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Radeon HD 6570 (OEM) 1GB vs Radeon HD 6670 (OEM) 1GB

Intro

The Radeon HD 6570 (OEM) 1GB comes with a clock speed of 650 MHz and a GDDR3 memory speed of 900 MHz. It also makes use of a 128-bit bus, and makes use of a 40 nm design. It features 480 SPUs, 24 Texture Address Units, and 8 Raster Operation Units.

Compare that to the Radeon HD 6670 (OEM) 1GB, which comes with GPU clock speed of 800 MHz, and 1024 MB of GDDR5 RAM set to run at 1000 MHz through a 128-bit bus. It also is comprised of 480 Stream Processors, 24 TAUs, and 8 Raster Operation Units.

(No game benchmarks for this combination yet.)

Power Usage and Theoretical Benchmarks

Power Consumption (Max TDP)

Radeon HD 6570 (OEM) 1GB 50 Watts
Radeon HD 6670 (OEM) 1GB 63 Watts
Difference: 13 Watts (26%)

Memory Bandwidth

Performance-wise, the Radeon HD 6670 (OEM) 1GB should in theory be much superior to the Radeon HD 6570 (OEM) 1GB in general. (explain)

Radeon HD 6670 (OEM) 1GB 64000 MB/sec
Radeon HD 6570 (OEM) 1GB 28800 MB/sec
Difference: 35200 (122%)

Texel Rate

The Radeon HD 6670 (OEM) 1GB should be a lot (approximately 23%) better at texture filtering than the Radeon HD 6570 (OEM) 1GB. (explain)

Radeon HD 6670 (OEM) 1GB 19200 Mtexels/sec
Radeon HD 6570 (OEM) 1GB 15600 Mtexels/sec
Difference: 3600 (23%)

Pixel Rate

The Radeon HD 6670 (OEM) 1GB should be quite a bit (approximately 23%) faster with regards to AA than the Radeon HD 6570 (OEM) 1GB, and also will be able to handle higher screen resolutions without losing too much performance. (explain)

Radeon HD 6670 (OEM) 1GB 6400 Mpixels/sec
Radeon HD 6570 (OEM) 1GB 5200 Mpixels/sec
Difference: 1200 (23%)

Please note that the above 'benchmarks' are all just theoretical - the results were calculated based on the card's specifications, and real-world performance may (and probably will) vary at least a bit.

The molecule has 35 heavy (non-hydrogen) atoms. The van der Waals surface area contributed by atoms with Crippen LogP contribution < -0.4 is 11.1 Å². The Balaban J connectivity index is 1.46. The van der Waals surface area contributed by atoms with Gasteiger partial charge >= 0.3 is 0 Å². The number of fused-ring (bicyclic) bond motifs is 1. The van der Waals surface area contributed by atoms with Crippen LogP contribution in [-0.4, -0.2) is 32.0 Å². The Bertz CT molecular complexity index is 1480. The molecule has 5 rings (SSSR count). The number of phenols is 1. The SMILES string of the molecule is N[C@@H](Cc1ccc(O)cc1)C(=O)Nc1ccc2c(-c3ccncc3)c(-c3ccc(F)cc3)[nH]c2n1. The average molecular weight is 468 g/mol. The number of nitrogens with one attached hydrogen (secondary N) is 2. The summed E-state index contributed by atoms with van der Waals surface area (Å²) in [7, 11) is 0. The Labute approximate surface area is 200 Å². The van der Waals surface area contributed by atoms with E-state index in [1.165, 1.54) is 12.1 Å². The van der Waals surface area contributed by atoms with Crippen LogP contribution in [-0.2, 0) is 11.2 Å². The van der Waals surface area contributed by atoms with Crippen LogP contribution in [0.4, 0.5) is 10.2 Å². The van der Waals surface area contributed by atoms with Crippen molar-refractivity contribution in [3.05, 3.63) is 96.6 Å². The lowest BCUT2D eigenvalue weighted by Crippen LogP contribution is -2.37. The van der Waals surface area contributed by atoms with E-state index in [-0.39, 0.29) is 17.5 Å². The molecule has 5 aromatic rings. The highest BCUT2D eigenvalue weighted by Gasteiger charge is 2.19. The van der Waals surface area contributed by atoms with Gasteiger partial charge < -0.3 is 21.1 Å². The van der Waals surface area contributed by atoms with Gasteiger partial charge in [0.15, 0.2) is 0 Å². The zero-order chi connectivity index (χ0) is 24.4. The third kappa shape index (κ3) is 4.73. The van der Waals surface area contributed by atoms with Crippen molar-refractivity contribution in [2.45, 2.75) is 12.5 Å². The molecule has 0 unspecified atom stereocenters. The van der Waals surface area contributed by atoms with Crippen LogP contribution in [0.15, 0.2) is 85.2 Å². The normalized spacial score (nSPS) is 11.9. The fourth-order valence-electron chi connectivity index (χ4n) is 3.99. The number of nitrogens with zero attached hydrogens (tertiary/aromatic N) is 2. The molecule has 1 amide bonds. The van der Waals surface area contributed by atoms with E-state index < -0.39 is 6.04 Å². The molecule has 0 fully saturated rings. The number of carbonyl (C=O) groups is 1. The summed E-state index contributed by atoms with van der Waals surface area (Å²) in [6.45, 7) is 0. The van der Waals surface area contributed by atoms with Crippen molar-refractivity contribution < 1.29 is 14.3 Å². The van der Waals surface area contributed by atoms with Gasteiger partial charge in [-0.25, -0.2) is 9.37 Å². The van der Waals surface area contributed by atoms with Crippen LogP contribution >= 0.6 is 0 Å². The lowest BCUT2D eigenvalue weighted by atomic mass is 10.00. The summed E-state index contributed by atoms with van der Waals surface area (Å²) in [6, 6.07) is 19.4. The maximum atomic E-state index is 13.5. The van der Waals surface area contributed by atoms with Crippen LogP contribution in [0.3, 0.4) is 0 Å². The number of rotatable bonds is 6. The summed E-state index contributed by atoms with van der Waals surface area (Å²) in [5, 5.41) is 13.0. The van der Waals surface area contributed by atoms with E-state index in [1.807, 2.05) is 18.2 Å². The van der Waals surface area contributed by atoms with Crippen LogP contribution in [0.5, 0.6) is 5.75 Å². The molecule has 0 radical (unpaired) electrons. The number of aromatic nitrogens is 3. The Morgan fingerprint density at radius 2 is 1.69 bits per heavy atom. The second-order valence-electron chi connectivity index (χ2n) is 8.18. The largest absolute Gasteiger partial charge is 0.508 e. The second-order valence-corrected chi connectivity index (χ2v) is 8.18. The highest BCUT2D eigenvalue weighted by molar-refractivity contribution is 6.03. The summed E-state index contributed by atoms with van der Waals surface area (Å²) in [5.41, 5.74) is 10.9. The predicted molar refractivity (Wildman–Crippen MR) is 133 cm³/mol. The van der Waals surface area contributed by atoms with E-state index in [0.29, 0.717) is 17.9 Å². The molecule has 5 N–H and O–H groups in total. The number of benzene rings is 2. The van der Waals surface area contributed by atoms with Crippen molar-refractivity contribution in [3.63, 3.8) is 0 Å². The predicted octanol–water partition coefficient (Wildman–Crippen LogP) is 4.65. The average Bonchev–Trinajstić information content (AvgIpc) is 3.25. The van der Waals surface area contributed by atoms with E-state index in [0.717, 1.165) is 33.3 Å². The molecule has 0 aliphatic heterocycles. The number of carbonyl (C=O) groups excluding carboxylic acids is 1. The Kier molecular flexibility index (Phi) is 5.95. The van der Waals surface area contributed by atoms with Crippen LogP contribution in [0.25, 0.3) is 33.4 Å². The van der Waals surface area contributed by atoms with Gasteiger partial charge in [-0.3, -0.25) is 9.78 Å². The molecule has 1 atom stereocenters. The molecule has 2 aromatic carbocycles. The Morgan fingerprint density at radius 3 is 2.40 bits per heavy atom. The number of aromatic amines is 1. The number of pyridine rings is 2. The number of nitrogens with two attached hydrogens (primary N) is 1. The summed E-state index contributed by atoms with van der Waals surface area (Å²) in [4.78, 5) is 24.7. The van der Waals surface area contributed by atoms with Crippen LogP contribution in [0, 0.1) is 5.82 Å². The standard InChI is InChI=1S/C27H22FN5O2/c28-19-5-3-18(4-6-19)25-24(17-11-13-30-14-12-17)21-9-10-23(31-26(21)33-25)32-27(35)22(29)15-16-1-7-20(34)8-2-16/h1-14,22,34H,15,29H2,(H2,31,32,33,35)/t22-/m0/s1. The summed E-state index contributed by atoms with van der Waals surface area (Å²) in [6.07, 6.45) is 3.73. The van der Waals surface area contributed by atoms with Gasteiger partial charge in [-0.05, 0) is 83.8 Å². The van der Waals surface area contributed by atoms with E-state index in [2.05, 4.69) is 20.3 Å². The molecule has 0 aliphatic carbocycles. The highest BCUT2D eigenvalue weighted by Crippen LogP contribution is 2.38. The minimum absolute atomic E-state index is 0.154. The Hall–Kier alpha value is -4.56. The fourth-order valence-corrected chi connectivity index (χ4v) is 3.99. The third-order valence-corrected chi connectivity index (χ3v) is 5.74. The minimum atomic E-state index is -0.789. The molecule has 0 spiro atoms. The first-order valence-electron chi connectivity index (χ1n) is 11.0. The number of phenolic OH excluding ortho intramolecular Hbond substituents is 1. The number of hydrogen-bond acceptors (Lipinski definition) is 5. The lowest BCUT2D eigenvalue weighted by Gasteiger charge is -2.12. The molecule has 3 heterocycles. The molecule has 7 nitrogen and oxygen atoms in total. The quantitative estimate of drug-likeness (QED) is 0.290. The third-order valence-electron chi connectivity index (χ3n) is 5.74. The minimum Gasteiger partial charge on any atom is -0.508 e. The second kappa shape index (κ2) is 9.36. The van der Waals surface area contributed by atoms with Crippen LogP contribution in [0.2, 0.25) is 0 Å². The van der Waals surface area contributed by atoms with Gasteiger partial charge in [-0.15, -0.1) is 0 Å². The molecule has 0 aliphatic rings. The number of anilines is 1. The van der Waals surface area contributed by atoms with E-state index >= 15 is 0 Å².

Price Comparison

Radeon HD 6570 (OEM) 1GB

Amazon.com

Radeon HD 6670 (OEM) 1GB

Amazon.com

Please note that the price comparisons are based on search keywords - sometimes it might show cards with very similar names that are not exactly the same as the one chosen in the comparison. We do try to filter out the wrong results as best we can, though.

Specifications

Model Radeon HD 6570 (OEM) 1GB Radeon HD 6670 (OEM) 1GB
Manufacturer AMD AMD
Year February 2011 February 2011
Code Name Turks Turks
Fab Process 40 nm 40 nm
Bus PCIe 2.1 x16 PCIe 2.1 x16
Memory 1024 MB 1024 MB
Core Speed 650 MHz 800 MHz
Shader Speed N/A MHz (N/A) MHz
Memory Speed 900 MHz (1800 MHz effective) 1000 MHz (4000 MHz effective)
Unified Shaders 480 480
Texture Mapping Units 24 24
Render Output Units 8 8
Bus Type GDDR3 GDDR5
Bus Width 128-bit 128-bit
DirectX Version DirectX 11 DirectX 11
OpenGL Version OpenGL 4.1 OpenGL 4.1
Power (Max TDP) 50 watts 63 watts
Shader Model 5.0 5.0
Bandwidth 28800 MB/sec 64000 MB/sec
Texel Rate 15600 Mtexels/sec 19200 Mtexels/sec
Pixel Rate 5200 Mpixels/sec 6400 Mpixels/sec

Memory Bandwidth: Memory bandwidth is the max amount of data (counted in MB per second) that can be transferred past the external memory interface in one second. It's calculated by multiplying the interface width by the speed of its memory. In the case of DDR RAM, it should be multiplied by 2 once again. If DDR5, multiply by ANOTHER 2x. The higher the bandwidth is, the faster the card will be in general. It especially helps with AA, High Dynamic Range and high resolutions.

Texel Rate: Texel rate is the maximum amount of texture map elements (texels) that can be applied per second. This figure is calculated by multiplying the total amount of texture units of the card by the core speed of the chip. The higher this number, the better the video card will be at texture filtering (anisotropic filtering - AF). It is measured in millions of texels applied in one second.

Pixel Rate: Pixel rate is the most pixels that the graphics card can possibly record to its local memory per second - measured in millions of pixels per second. Pixel rate is calculated by multiplying the number of Raster Operations Pipelines by the the core speed of the card. ROPs (Raster Operations Pipelines - sometimes also referred to as Render Output Units) are responsible for drawing the pixels (image) on the screen. The actual pixel output rate is also dependant on quite a few other factors, especially the memory bandwidth of the card - the lower the memory bandwidth is, the lower the ability to reach the max fill rate.

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